launch_driver argument to
false tells the launch file not to startup the
locobot driver nodes as the robot is already running. Finally, a third way to move the robot is to
run the Kobuki keyop node (if using the Kobuki version). This will then allow you to use your
keyboard arrow keys to move the robot. To do this, type the following either on the robot or remote
$ roslaunch kobuki_keyop keyop.launch __ns:=locobot
Note the two underscores before the
ns launch file tag. Also note that only one of these
control modes should be used at a time; otherwise, the base might not move correctly (as it's being
bombarded with different velocity commands from multiple packages simultaneously).
We recommend using a PS4 controller when doing mapping or SLAM since that gives you full control on the robot's motion and is more intuitive to use than the keyboard. Some other tips to get a clean point cloud map are:
- Rotate the robot full circle slowly to get as many features as possible so that the algorithm has a higher chance of getting loop closures
- After rotating in a single spot, slowly translate over to another spot, and do another full circle. Repeat this and the above step multiple times until you've mapped your desired area
- In the RtabmapROS RViz display, open up the MapCloud display, and raise the
Cloud decimationlevel to 6 or 8 (default is 4). This will filter out more of the raw point cloud data, reducing noise
- Also in the RtabmapROS RViz display, open the MapCloud display, and lower the
Cloud max depthlevel to 2 (default is 4). This will only stitch point cloud data up to 2 meters away from the robot together. As depth readings tends to degrade the further away they are from the sensor, this will also filter out noisy data.
- Try not to map out areas that are already mapped out more than once to reduce noise; also this will keep the size of the resulting database smaller; these files can be rather large (a few hundred Megabytes)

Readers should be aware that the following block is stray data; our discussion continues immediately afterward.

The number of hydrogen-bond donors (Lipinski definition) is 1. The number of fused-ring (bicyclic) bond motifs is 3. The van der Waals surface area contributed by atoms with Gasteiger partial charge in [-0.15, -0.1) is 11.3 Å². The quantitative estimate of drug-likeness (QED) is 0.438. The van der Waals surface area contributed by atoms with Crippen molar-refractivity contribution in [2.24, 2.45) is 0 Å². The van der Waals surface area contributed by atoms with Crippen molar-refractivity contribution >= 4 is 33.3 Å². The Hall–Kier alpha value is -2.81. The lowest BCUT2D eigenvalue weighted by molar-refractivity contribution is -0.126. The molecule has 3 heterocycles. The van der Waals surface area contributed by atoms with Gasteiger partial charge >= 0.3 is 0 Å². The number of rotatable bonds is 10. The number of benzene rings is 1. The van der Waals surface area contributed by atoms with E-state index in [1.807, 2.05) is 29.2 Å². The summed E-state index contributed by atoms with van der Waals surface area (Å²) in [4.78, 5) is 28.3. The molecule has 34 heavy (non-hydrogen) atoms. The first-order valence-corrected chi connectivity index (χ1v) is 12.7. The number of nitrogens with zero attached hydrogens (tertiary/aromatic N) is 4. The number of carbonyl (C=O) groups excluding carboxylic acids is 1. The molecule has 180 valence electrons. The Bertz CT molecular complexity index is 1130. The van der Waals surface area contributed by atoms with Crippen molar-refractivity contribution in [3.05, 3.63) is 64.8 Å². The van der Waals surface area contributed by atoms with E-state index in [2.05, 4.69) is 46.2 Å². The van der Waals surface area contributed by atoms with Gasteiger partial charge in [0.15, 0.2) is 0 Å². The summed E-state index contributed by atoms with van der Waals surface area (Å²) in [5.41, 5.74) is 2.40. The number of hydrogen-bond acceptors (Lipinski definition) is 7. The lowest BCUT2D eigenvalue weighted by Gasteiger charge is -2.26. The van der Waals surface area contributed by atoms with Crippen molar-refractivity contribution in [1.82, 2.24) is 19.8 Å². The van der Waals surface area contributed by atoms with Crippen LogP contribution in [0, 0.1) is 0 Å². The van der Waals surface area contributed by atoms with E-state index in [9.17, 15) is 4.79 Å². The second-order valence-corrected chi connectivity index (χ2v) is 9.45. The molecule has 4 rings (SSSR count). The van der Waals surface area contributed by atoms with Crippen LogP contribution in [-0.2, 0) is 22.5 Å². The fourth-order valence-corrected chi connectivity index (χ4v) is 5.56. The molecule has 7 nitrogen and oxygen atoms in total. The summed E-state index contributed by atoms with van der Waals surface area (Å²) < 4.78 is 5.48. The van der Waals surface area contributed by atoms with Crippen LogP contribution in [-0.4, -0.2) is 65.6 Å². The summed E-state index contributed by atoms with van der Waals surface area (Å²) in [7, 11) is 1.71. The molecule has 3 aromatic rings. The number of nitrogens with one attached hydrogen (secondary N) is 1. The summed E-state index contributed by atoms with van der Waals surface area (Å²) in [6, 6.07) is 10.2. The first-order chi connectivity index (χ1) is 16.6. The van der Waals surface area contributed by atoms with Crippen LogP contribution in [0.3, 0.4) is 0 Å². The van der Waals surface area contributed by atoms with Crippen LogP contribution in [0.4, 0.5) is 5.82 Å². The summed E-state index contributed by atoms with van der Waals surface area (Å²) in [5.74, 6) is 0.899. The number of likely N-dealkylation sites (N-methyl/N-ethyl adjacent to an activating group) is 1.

- For optimal loop closure detection, it's a good idea that the depth camera be tilted to the same angle that it will be tilted at when just doing localization; during localization, it's a good idea to have the camera tilted down slightly so that small obstacles that can't be seen by the laser scanner can be picked up.
After mapping, you should have a MapCloud similar in structure to the one below. If that's the case, type Ctrl + C in the robot's terminal to stop the launch file. Then close out RViz on your remote computer as well.
Continuing SLAM From a Pre-Built Map
To continue doing SLAM, type the following in a terminal on the robot computer:
$ roslaunch interbotix_xslocobot_nav xslocobot_nav.launch robot_model:=locobot_wx200 use_lidar:=true rtabmap_args:='--Rtabmap/StartNewMapOnLoopClosure true'
Rtabmap/StartNewMapOnLoopClosure parameter to
true tells Rtabmap to wait on
starting a new map until it detects a loop closure with the old map. If you'd rather have Rtabmap
start creating a new map right away before finding loop closures (perhaps you're mapping a
different part of your office that's not next to the first part), then set the parameter to
false (which it should be by default).
As far as visualizing the robot in RViz and controlling it are concerned, just look at the tips in the SLAM From Scratch section above.
Once you've finished mapping your desired environment, the next step is to have the robot uses its sensors to just localize itself within the map while navigating. To do so, type the following in a terminal on the robot computer:
$ roslaunch interbotix_xslocobot_nav xslocobot_nav.launch robot_model:=locobot_wx200 use_lidar:=true localization:=true
Next, open up RViz on your remote computer as outlined in the SLAM From Scratch section, and visualize the Map display. You should see something similar in structure to the picture below (of course your office layout will be different).
Now check the Move Base RViz display. This should display both the global and local costmaps. In general, a costmap associates obstacles with high cost values (100), areas near obstacles with slightly lower values (from 1 - 99), and free space as 0. These costmaps are then used to do path planning where the main objective is to find a path with the minimum cost. Check the ROS Wiki costmap_2d page for a more detailed description. For the map above (generated from Rtabmap), the global costmap looks like...
As can be seen, it's pretty colorful! Each color is associated with a cost. The color that lines up with the black part in the original map represents true obstacles and signifies the highest cost (the light purple color surrounded by cyan in this case). As you move outward from the true obstacle, each color signifies a slightly lower cost.
In this case, the global costmap is made up of three layers. The first one is the static map layer which is essentially the map created by Rtabmap. The second one is the Obstacle layer. Any obstacles picked up by the robot's sensors not seen in the original static map are added in this layer. The final one is the Inflation layer. As its name suggests, all obstacles are inflated a bit to prevent the robot from navigating too close to obstacles.